Omar Mateen’s former police academy classmate says he believes Mateen was gay and even asked him out on a date, reports WFTV.
The classmate said Mateen and his peers would frequently hang out, sometimes at gay nightclubs, WFTV said.
Los Angeles Times reports that Mateen went to the Pulse nightclub as many as a dozen times before the rampage.
Authorities says Mateen is responsible for killing at least 50 people and injuring dozens of others at a crowded Florida night club Saturday night.
Sources tell WFTV that law enforcement will make an arrest within the next few days of someone who helped Mateen carry out the shooting.
President Obama is expected to visit Orlando on Thursday to pay his respects to the victims.
The President will “stand in solidarity with the community as they embark on their recovery," says John Earnest, White House press secretary in a written statement.
All 49 victims have now been identified, according to city of Orlando officials.
Mateen, 29, was armed with an assault-type rifle and a handgun when he opened fire inside, said Orlando Police Chief John Mina.
Mateen was employed as a security guard with G4S and worked in Palm Beach in 2012. He had originally hoped to become a law enforcement officer. Mateen's ex-wife tells the Washington Post that he beat her repeatedly while they were married.
She apparently met Mateen online about eight years ago and decided to move to Florida and marry him. The ex-wife, who wasn’t named in the report, says at first the marriage was normal, but then he became abusive.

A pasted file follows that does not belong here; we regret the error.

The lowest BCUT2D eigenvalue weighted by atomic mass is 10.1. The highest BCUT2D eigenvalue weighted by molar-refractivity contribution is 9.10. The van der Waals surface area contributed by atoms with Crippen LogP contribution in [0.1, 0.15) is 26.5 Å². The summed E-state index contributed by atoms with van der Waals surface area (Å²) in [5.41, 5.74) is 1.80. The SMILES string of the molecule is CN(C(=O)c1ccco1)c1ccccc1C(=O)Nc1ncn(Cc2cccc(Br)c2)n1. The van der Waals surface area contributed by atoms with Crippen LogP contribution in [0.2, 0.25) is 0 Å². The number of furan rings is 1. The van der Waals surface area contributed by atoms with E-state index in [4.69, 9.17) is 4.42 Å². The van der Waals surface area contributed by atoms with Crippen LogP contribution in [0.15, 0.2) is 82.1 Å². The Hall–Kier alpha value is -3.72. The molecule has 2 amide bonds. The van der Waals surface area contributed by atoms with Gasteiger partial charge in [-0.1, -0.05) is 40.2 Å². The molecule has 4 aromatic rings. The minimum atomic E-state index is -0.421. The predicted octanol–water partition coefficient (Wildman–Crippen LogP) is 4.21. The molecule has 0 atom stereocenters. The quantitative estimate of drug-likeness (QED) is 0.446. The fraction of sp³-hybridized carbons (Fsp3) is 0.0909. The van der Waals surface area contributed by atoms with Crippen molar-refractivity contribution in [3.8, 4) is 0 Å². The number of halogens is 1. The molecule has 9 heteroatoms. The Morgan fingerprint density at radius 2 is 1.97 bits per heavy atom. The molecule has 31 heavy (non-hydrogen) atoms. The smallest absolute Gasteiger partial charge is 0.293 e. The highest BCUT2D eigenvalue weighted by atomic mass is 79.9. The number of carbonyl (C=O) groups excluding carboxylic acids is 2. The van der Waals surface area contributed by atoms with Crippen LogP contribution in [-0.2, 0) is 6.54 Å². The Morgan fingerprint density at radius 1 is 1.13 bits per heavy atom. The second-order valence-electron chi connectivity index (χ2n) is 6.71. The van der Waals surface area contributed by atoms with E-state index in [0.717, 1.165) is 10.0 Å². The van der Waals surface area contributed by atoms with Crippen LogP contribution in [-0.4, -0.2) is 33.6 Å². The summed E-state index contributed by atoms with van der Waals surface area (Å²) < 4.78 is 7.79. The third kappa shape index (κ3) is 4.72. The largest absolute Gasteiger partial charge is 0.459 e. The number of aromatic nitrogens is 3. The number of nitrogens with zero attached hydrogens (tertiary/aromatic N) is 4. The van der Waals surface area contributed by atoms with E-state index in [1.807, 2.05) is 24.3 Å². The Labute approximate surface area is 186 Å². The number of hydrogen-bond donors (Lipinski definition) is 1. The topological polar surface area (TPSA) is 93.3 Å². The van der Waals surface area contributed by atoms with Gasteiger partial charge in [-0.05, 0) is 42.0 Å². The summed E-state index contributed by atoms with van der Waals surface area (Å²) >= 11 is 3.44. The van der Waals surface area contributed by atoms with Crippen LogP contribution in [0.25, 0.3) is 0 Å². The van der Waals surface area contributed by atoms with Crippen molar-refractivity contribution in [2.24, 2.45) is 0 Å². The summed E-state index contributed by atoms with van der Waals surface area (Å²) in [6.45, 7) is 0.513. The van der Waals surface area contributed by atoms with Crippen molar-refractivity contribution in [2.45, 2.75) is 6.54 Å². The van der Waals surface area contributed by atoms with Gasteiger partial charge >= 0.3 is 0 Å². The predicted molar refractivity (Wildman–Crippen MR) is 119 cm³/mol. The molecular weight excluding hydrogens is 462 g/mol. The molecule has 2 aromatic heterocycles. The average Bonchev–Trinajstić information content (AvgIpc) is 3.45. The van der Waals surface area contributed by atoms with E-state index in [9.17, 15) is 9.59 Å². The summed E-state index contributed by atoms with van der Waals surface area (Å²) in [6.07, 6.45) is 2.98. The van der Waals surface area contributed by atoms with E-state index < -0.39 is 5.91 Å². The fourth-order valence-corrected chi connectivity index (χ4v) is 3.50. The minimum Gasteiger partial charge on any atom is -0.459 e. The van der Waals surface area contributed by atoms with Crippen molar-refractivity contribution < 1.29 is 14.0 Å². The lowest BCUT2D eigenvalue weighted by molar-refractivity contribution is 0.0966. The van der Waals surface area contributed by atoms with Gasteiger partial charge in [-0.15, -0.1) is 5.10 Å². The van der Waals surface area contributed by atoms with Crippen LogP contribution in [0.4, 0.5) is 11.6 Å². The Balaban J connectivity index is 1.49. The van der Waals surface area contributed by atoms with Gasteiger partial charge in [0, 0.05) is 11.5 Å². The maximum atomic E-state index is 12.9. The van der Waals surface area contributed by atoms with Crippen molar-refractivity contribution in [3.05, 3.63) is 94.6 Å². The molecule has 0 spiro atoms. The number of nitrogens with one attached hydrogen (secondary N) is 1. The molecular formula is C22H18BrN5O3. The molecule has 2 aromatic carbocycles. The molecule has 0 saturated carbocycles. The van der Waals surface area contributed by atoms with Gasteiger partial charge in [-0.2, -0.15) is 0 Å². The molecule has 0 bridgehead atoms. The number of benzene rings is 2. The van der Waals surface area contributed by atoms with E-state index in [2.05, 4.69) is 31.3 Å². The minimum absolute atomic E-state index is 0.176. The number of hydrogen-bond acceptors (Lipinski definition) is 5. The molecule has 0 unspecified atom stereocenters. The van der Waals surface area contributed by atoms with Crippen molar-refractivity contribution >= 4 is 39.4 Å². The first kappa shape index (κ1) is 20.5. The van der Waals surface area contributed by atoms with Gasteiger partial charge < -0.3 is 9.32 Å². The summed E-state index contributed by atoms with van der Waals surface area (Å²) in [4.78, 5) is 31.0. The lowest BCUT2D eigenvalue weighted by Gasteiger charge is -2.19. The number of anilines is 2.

"He was not a stable person," his ex-wife said.
After his divorce he became more religious, the Post reports, noting that several years ago went on the pilgrimage to Mecca in Saudi Arabia.
President Obama said the Orlando night club massacre was "an act of terror and an act of hate."
"This is clearly an act of terrorism," Florida Gov. Rick Scott said during an earlier press conference Sunday.
Mateen called 911 around the time of the attack to pledge allegiance to ISIS and mention the Boston bombers, according to a U.S. official.
Among those injured, nearly a dozen police officers, reports The Daily Mail.
It was initially estimated that more than 300 people were inside Pulse, a gay nightclub in downtown Orlando, when the gunman opened fire, officials tell the Orlando Sentinel.
Around 5 a.m. Sunday morning, authorities sent in a SWAT team to rescue the hostages.
The FBI is taking the lead on the investigation, according to Florida Sen. Bill Nelson.
Nelson said FBI Special Agent Ron Hopper is in charge of the investigation. Special Agent Hopper said there was no further threat to Orlando or the surrounding areas.
Meanwhile, Orange County, Fla. is under a state of emergency as local, state, and federal agencies continue their investigation.
Back in Wisconsin, Sen. Ron Johnson who serves as chair of the Senate Homeland Security and Governmental Affairs committee issued a statement Sunday morning.
“My thoughts and prayers are with the victims and their families and the brave men and women who risked their lives to save others. My committee will work to support the federal role in investigating this terror attack and protect against further threats. As Americans we must united to defeat terrorism’s threat to our nation’s security,” Sen. Johnson said.
U.S. Senate candidate Russ Feingold issued the following statement.